Still No Easy Solutions For New Hope Manor

This month’s meeting of the Winston-Salem City Council’s Finance Committee once again addressed substandard living conditions at the New Hope Manor Apartments. See Jordan Green’s article at Triad City Beat for a good write-up of this issue. The last several months has seen a considerable amount of the city council’s time being spent on two troubled low-income apartment complexes; Rolling Hills and New Hope Manor. Rolling Hills and New Hope Manor were both allowed to deteriorate into disrepair by their absentee owners. A buyer stepped forward to purchase Rolling Hills and invest in the sub-standard complex’s renovation.

City Relaunches Liberty Street Market, Dramatic Changes Are Needed

Just a few days ago the City of Winston-Salem posted a video on its YouTube channel. On the video Regina Hall announced that the Liberty Street Market is available to rent for just $45 a day. The Liberty Street Market has been an unqualified disaster since it opened in the Northeast Ward two years ago this month. Planning and construction costs for the project costs city taxpayers over $350,000. The Liberty Street Market was described as “not just a market-a destination” by the market’s manager, Mercedes L. Miller.

Troubled Apartments In Winston Show Section 8’s Failure

Run-down, sub-standard apartments have dominated a slow news cycle this summer. It’s rare for the plight of poor renters to garner much attention in Winston, a city that care much more about developers than renters. You might have thought slum were a thing of the past, but they’re a problem that the city of Arts and Innovation hasn’t eliminated. Deplorable conditions at New Hope Manor Apartments, located off Cleveland Avenue and Rolling Hills Apartments, located off of New Walkertown Road are an embarrassment to the city. They’re yet another example that as Downtown Winston flourishes, East Winston is being left behind.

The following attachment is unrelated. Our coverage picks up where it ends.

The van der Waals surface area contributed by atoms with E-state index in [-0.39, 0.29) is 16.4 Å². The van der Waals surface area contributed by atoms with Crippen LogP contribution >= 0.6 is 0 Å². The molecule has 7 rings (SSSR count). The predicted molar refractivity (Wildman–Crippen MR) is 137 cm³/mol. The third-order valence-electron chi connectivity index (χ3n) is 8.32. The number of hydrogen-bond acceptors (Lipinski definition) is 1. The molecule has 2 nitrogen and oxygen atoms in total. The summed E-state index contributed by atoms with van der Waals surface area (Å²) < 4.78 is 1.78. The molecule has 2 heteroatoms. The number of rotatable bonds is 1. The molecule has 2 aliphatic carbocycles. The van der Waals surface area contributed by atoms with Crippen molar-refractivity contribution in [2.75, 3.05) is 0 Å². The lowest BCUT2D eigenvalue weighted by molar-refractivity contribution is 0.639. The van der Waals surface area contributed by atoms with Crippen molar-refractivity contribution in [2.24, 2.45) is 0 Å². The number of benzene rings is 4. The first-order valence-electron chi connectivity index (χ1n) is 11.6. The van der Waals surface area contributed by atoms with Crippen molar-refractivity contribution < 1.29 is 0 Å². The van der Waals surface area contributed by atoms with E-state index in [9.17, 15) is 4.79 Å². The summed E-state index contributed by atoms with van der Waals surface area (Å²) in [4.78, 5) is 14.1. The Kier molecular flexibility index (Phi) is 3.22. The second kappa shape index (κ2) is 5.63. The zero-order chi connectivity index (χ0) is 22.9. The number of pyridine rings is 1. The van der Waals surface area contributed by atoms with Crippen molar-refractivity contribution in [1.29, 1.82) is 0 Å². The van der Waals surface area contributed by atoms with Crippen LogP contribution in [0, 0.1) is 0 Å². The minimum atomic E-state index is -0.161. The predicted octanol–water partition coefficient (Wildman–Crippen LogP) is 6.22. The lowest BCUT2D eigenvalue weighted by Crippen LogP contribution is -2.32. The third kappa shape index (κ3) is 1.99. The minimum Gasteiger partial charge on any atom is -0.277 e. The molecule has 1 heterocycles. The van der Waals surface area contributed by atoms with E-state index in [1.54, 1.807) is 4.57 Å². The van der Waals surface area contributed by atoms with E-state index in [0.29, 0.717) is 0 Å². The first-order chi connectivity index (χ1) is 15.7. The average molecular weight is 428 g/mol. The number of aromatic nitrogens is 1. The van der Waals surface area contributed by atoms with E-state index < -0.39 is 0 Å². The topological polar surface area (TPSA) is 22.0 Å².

O! East Winston, Forgotten And Neglected

Winston-Salem has had its share of slogans over the years. Many of these slogans are aspirational, they describe the city that Winston wants to be. They’re more marketing hype than reality. That’s certainly true of Winston’s current slogan, “The City of Arts and Innovation.” Sure, Winston has its fair share of both arts and innovation, but the city certainly doesn’t have a monopoly on either arts or innovation.

Murder in Winston-Salem Is Overshadowed By Clown Hoax

Have you seen all the clown sighting stories circulating online? The Winston-Salem Journal has run several stories on creepy criminal clowns appearing all over the Triad. The clown hysteria started in Winston earlier this week when the Journal reported two instances of clowns attempting to lure kids into the woods in Northeast Winston. But none of these national or local stories has been substantiated. Police don’t have any clowns in custody.

Razing A Black Neighborhood, Then Celebrating It’s Culture